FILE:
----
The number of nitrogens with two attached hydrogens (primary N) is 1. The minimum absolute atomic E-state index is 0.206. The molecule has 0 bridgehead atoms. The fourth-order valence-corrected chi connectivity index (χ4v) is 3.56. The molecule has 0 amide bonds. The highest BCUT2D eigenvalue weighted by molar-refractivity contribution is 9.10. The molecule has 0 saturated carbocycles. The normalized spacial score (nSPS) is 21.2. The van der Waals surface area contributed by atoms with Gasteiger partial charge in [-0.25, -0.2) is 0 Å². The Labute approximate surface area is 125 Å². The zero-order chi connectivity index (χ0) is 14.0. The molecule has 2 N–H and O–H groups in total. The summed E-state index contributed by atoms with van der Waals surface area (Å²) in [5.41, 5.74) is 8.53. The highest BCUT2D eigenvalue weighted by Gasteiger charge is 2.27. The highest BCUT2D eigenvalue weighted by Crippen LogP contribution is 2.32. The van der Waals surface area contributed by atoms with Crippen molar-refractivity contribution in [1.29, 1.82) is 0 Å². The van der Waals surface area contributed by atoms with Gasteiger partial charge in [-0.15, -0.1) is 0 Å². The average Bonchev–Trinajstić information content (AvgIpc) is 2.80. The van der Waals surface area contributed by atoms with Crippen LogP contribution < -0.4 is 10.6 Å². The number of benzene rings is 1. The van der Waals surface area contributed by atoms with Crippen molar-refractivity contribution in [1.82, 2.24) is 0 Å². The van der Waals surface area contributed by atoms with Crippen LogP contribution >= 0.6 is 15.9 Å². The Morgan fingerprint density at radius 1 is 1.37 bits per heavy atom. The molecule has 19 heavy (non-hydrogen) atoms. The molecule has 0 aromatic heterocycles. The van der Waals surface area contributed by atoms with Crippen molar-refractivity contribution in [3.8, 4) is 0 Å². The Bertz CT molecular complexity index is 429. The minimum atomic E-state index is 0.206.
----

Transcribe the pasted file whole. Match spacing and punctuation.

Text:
The number of nitrogens with two attached hydrogens (primary N) is 1. The minimum absolute atomic E-state index is 0.206. The molecule has 0 bridgehead atoms. The fourth-order valence-corrected chi connectivity index (χ4v) is 3.56. The molecule has 0 amide bonds. The highest BCUT2D eigenvalue weighted by molar-refractivity contribution is 9.10. The molecule has 0 saturated carbocycles. The normalized spacial score (nSPS) is 21.2. The van der Waals surface area contributed by atoms with Gasteiger partial charge in [-0.25, -0.2) is 0 Å². The Labute approximate surface area is 125 Å². The zero-order chi connectivity index (χ0) is 14.0. The molecule has 2 N–H and O–H groups in total. The summed E-state index contributed by atoms with van der Waals surface area (Å²) in [5.41, 5.74) is 8.53. The highest BCUT2D eigenvalue weighted by Gasteiger charge is 2.27. The highest BCUT2D eigenvalue weighted by Crippen LogP contribution is 2.32. The van der Waals surface area contributed by atoms with Crippen molar-refractivity contribution in [1.29, 1.82) is 0 Å². The van der Waals surface area contributed by atoms with Gasteiger partial charge in [-0.15, -0.1) is 0 Å². The average Bonchev–Trinajstić information content (AvgIpc) is 2.80. The van der Waals surface area contributed by atoms with Crippen LogP contribution < -0.4 is 10.6 Å². The number of benzene rings is 1. The van der Waals surface area contributed by atoms with Crippen molar-refractivity contribution in [1.82, 2.24) is 0 Å². The van der Waals surface area contributed by atoms with Crippen LogP contribution >= 0.6 is 15.9 Å². The Morgan fingerprint density at radius 1 is 1.37 bits per heavy atom. The molecule has 19 heavy (non-hydrogen) atoms. The molecule has 0 aromatic heterocycles. The van der Waals surface area contributed by atoms with Crippen molar-refractivity contribution in [3.8, 4) is 0 Å². The Bertz CT molecular complexity index is 429. The minimum atomic E-state index is 0.206.